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Europe: British Cable TV Gives Minorities Air Time

  • Jeremy Bransten



Prague, 14 June 1999 (RFE/RL) -- Most countries in Western Europe have experienced tremendous demographic changes in recent decades, often absorbing large immigrant populations either as a result of collapsing empires or, as in Germany's case, to fuel a post-war economic boom. As a result, the issue of multiculturalism and minorities' participation in civic life has become an important issue.

Since we live in a media age, dominated by the influence of television, the role of minorities on the air has also been subject to intense debate in these countries.

Professor Annabelle Sreberny lectures at the University of Leicester in northern England, where she focuses on the relationship between minorities and the media. Speaking this week to RFE/RL, she noted that the past few years have seen an explosion of media technology allowing minority ethnic groups in Britain to express themselves in a more public way.

Local cable TV programs run by and for ethnic Indians, Arabs, Iranians, Poles, Chinese, and Pakistanis have proliferated in Britain's major cities, as have Internet sites devoted to those communities. But Sreberny cautions that this could lead to fragmentation, rather than integration, with each group only listening to itself and not reaching a wider audience.

To guard against this, she says the BBC and major commercial channels have spent a lot of time to produce multicultural programming for general audiences, focusing on the cultures of minority communities and what they contribute to British society. Sreberny-Mohammadi:

"Within the BBC and within Channel 4, which is one of the major programming-commissioning structures of commercial television, they've set up multicultural units whose aim has been, again, to address the particular needs of minority groupings."

Actors and reporters from minority ethnic groups have also been added to mainstream shows and newscasts, so that television better reflects today's Britain. But there are pitfalls. On the one hand, presenting minorities on television just because they are minorities, invites charges of "window-dressing" and "tokenism." White Britons are seen as individuals and are not expected to speak for their ethnic affiliation, so why should an Iranian or Bangladeshi newsman? On the other hand, says Sreberny, there have been complaints from community leaders when characters from their ethnic minority have appeared on popular soap operas without any reference to their cultural heritage.

Sreberny says these reactions demonstrate the power of television and the media in general, when it comes to minorities and influencing perceptions.

"A lot of the work we've done is with minority ethnic audiences and they certainly -- almost from the word go -- can describe all the characterizations of people from their background that they see in the media. So minorities are very acutely tuned to monitoring their representation."

Ultimately, she says, a balance has to be found and what happens behind the scenes is just as important as the actors on the screen. Like the police force, which has faced recent charges of racism in Britain, discrimination will not be rooted out until minorities enter management positions, from where they will be able to influence the culture of the institution.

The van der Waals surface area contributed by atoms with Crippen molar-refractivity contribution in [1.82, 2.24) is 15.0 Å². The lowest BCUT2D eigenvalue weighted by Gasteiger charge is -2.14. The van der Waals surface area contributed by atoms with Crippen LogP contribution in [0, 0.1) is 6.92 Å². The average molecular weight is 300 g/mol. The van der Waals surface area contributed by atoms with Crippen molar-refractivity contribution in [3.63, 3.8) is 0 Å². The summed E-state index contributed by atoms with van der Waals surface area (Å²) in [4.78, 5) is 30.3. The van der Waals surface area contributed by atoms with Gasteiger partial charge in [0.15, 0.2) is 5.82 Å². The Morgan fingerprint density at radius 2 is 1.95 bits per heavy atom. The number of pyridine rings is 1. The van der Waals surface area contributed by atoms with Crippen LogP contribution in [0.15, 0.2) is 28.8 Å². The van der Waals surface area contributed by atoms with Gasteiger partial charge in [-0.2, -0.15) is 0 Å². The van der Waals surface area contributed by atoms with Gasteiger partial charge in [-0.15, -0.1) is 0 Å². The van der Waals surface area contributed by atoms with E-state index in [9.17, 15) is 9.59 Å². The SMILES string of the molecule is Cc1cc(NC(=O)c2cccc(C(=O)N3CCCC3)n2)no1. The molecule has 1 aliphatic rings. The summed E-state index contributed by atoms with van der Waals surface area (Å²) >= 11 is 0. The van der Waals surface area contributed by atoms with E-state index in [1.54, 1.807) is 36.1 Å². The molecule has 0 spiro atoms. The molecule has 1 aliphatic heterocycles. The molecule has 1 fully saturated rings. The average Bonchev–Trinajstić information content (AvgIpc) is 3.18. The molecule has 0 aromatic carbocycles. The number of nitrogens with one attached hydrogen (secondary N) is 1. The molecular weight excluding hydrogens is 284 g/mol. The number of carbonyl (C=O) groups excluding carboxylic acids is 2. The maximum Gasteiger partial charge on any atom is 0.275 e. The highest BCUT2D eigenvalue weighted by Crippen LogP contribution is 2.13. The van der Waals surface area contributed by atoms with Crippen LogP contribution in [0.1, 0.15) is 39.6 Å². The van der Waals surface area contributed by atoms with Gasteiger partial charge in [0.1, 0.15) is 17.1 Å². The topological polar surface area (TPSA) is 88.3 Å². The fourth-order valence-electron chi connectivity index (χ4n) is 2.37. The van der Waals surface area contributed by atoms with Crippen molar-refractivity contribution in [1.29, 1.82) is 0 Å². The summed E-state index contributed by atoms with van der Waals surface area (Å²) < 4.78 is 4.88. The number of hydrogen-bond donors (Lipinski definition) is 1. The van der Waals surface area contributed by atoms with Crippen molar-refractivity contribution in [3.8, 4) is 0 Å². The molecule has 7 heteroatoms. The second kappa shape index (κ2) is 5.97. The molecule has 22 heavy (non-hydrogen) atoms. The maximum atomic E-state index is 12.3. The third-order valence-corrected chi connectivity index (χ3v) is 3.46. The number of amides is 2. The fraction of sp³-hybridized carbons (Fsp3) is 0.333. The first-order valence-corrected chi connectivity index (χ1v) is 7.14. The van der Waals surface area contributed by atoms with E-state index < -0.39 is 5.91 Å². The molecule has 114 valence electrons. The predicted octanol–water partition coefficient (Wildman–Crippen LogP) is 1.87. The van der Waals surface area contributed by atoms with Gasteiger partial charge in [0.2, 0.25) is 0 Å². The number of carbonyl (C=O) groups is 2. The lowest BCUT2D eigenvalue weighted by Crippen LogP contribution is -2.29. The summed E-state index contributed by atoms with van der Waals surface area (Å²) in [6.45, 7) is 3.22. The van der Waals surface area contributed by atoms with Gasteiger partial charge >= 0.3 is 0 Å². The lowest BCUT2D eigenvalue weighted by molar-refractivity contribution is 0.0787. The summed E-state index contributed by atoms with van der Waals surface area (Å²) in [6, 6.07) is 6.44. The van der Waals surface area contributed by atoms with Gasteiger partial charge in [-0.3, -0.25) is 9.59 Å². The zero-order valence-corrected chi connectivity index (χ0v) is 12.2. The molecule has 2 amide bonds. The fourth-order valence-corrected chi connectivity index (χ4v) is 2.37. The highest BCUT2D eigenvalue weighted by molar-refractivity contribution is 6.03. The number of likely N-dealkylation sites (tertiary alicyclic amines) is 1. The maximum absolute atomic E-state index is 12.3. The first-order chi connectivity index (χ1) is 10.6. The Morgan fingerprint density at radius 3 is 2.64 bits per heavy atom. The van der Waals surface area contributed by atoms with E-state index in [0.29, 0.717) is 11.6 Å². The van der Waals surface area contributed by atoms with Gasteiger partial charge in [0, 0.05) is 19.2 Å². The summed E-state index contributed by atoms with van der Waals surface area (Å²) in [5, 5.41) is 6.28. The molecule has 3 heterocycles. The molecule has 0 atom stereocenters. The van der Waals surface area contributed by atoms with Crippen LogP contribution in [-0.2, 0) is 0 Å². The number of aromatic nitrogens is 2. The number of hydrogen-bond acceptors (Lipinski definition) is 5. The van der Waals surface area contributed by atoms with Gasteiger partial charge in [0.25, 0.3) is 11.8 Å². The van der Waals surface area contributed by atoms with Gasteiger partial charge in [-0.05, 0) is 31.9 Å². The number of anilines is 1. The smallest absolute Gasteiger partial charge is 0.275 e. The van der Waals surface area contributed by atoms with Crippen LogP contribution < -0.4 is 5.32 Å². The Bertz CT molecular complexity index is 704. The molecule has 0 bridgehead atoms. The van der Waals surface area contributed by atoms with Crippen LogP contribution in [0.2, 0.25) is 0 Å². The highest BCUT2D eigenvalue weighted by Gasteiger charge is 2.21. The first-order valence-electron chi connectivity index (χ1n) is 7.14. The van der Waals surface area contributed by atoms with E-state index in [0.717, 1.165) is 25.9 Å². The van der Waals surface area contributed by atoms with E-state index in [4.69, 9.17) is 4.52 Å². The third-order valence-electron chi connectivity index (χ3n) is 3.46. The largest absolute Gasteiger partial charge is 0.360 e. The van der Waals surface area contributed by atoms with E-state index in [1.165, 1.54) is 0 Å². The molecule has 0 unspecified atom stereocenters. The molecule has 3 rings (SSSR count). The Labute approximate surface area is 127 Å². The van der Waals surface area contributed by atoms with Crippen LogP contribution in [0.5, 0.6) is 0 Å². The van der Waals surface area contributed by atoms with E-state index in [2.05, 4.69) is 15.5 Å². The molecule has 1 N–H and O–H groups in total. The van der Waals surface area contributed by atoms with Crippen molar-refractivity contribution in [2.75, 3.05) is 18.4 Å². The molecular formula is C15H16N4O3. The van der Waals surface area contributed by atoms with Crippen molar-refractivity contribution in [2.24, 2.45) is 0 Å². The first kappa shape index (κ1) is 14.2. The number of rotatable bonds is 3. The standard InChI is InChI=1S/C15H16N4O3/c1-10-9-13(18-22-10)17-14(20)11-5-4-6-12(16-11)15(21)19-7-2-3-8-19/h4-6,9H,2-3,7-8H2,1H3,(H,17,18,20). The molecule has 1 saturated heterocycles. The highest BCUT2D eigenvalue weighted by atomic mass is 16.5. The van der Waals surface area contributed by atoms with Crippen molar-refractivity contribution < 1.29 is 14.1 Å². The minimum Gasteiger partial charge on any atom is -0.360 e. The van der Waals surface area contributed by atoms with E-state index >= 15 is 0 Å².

"It's about employment, because the argument about the police -- and it's the same argument about the media -- is that the police is not going to adequately address its institutional racism -- what looks like differential ways of dealing with white crime and crime in relation to the Black and Asian populations -- if there aren't more people from the Black and Asian populations employed in the police. And I think in the end, it's the same thing in the media. You need people from within the communities who have different experiences, who are going to press for the adequacy of representation."

These are sentiments that are equally relevant not only in other countries in Western Europe, but in Central and Eastern Europe as well.

The case of Czech television news anchorman Ondrej Gina is indicative. While he has made a breakthrough by being the first Romany (Gypsy) newscaster in his country, he is still an exception. There is also the reality that for now, he is only seen on weekends and in the daytime -- not during prime time weekday newscasts.

But Gina is a quick study and has no doubt he will get there soon. Above all, Gina does not underestimate the symbolism of his new position, nor the impact it can have on people who may then feel inspired to help change the system.

"Let me tell you something that happened to me. One time, I was driving through the [northern Czech] city of Most and decided to do some shopping. A Roma woman stopped me in the street and came up to hug me. She was crying out, 'You're our Roma anchorman! You're great! I always watch you on the news." And she added: 'At last, they're showing something about us that is nice -- not just the age-old message that Roma -- that Gypsies -- are thieves who don't want to work, that Gypsies are trash.' So that's how I perceive my role. I am here for my people and for the rest of society -- so that they start to see us as a natural part of society, not as it has been up to now."

See Czech Republic: Romany TV Broadcaster Breaks Ethnic Barrier for part one of this series.

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